The problem with the list, and the reason I'm slow-walking it at this point, is that the Chief Judge's Office has not released any list. I can not independently verify the list's authenticity.

When an application process closes, the Chief Judge's Office will publish a list of applicants, soliciting public comment. I've asked the Chief Judge's Office to verify the number of applicants on my unofficial list and to advise when the official list will be released. I'm awaiting an answer -- but, with the court holidays today and Monday, it may take awhile.

I am following this story, certainly, and I will provide updates when I can. Meanwhile, I can confirm at least one name that is not on the list -- my own.

Cook County Democratic Party presents "Road to the Robe" seminar on March 15

Yet another reason to beware the Ides of March? The 2022 judicial primary season gets officially underway on March 15, from 1:00 to 5:00 p.m., with this Zoom seminar from the Cook County Democratic Party. I've emailed Jacob Kaplan, the Executive Director of the Cook County Democratic Party, for a list of speakers, and I'll update this post if I get additional information.

Admission is free, but interested persons must register in advance at

You may also wish to check out the Party's Circuit Court Committee page -- you know, just to see if you have any acquaintances among them....

One other suggestion: Since this will be a Zoom seminar, it may be best to turn off your cat filter before joining the meeting....

HLAI Judicial Reception set for Thursday, February 25

The reception is set for Thursday, February 25, from 5:30 to 7:30 p.m.

It will be virtual, of course, like all things in this Never Ending Year of Pandemic (now on Bonus Time), but the Hispanic Lawyers Association of Illinois has arranged to use the Remo platform so that attendees can move from "virtual-table to virtual-table to chat and network." (The Diversity Scholarship Foundation used Remo at its 2020 Unity Award Gala, so many potential guests may already have some familiarity with how this works.)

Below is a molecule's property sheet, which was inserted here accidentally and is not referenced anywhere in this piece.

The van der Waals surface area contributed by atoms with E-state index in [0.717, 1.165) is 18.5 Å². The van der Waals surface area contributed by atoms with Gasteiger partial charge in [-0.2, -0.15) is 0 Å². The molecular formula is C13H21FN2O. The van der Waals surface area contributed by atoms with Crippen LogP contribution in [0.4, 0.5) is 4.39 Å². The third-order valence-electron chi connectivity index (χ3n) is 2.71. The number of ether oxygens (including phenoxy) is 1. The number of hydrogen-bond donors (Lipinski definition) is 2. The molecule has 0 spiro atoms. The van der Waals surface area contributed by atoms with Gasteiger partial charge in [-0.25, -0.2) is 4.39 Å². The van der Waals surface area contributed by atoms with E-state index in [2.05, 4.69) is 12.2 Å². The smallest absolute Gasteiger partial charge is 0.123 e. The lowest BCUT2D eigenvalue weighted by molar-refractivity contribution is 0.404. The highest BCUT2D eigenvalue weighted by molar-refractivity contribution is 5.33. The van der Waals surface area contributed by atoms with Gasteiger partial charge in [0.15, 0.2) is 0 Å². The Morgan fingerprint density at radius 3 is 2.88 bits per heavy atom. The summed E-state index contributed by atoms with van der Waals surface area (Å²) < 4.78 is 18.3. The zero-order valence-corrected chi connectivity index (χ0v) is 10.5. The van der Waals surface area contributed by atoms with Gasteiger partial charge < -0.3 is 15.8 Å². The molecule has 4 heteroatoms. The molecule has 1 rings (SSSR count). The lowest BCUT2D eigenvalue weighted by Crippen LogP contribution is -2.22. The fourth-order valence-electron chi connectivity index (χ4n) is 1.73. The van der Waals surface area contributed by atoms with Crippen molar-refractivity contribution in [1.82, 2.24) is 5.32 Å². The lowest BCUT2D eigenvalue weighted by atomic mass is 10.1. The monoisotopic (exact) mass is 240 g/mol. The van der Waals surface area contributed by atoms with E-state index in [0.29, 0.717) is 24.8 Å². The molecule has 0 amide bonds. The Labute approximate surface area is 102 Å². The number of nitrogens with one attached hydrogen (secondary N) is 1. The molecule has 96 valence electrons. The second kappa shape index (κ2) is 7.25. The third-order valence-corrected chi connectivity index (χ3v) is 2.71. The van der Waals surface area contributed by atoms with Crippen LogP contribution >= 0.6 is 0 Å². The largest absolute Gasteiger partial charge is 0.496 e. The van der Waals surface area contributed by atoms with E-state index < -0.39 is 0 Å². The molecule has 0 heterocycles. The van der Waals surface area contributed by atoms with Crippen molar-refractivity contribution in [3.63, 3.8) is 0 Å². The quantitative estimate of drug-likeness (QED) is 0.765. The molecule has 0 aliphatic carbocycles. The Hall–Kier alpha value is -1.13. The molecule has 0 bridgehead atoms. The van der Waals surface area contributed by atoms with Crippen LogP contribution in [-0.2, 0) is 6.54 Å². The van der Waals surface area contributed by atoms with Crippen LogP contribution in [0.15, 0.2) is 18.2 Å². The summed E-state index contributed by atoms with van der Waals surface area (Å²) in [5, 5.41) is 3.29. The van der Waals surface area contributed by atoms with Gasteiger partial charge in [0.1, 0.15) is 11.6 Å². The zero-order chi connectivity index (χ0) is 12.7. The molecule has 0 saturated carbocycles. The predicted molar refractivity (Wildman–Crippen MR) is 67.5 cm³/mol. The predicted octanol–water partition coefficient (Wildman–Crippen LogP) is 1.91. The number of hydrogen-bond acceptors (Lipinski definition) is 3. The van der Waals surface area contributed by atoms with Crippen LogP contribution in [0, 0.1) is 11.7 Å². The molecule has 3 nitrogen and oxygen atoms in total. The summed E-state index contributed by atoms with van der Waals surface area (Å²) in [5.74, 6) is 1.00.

HLAI will present its Distinguished Judicial Service Award to Judge Franklin U. Valderrama of the U.S. District Court for the Northern District of Illinois at the reception.

Tickets for the event are $60 apiece for non-HLAI members ($40 for members, $15 for students) and are available on this page of the HLAI website. (Judges will not be charged for attending, but must register in advance at the link in the preceding sentence.)

Sponsorships are available for this event, ranging from a $500 Bronze Sponsorship to a $5,000 Diamond Sponsorship. All sponsorship opportunities and benefits can be reviewed at this page of the HLAI website. Persons having questions about sponsorships may email Janneth Lanini at HLAI is also soliciting donations to support the reception; donations may be made by clicking here.

Part 1: Similarities and differences between a DIY project and the interpretation of an insurance policy

Starting today -- for what it's worth -- a reflection on constructing a cabinet and how courts should engage in the proper construction of an insurance policy.

I was engaged in a project for a couple of days last week, a project that began innocently enough, as my wife and I were watching the evening news.

A decorator was interviewed about ways in which to keep one’s work space and one’s living space separate... even when they occupy the same space. My wife, a Spanish teacher with students in many different grade levels, was particularly enamored of a rolling cabinet with five drawers and a larger storage compartment which might help her consolidate and improve her home storage of things she doesn’t need in the classroom everyday.

We found one online.

Included in the fine print of the description of said cabinet were the three most dreaded words in the English language: “Some Assembly Required.”

The two most wonderful words in the English language are “Check Enclosed.”

This being February, the month of Valentines, you may be thinking about the three most wonderful words in the English language. A significant number of FWIW readers will look at the preceding sentence with some befuddlement. What, they will wonder, do Valentines Day or February have to do with the three most wonderful words? Of course, a large portion of FWIW readers think those three most wonderful words are, “You’ve been slated.”

But I’m stalling.

Just as I tried stalling after the large box containing the makings of our new cabinet arrived on our doorstep. But, finally, I screwed my courage to the sticking place and, after dropping my wife off at school, resolved to try building the cabinet.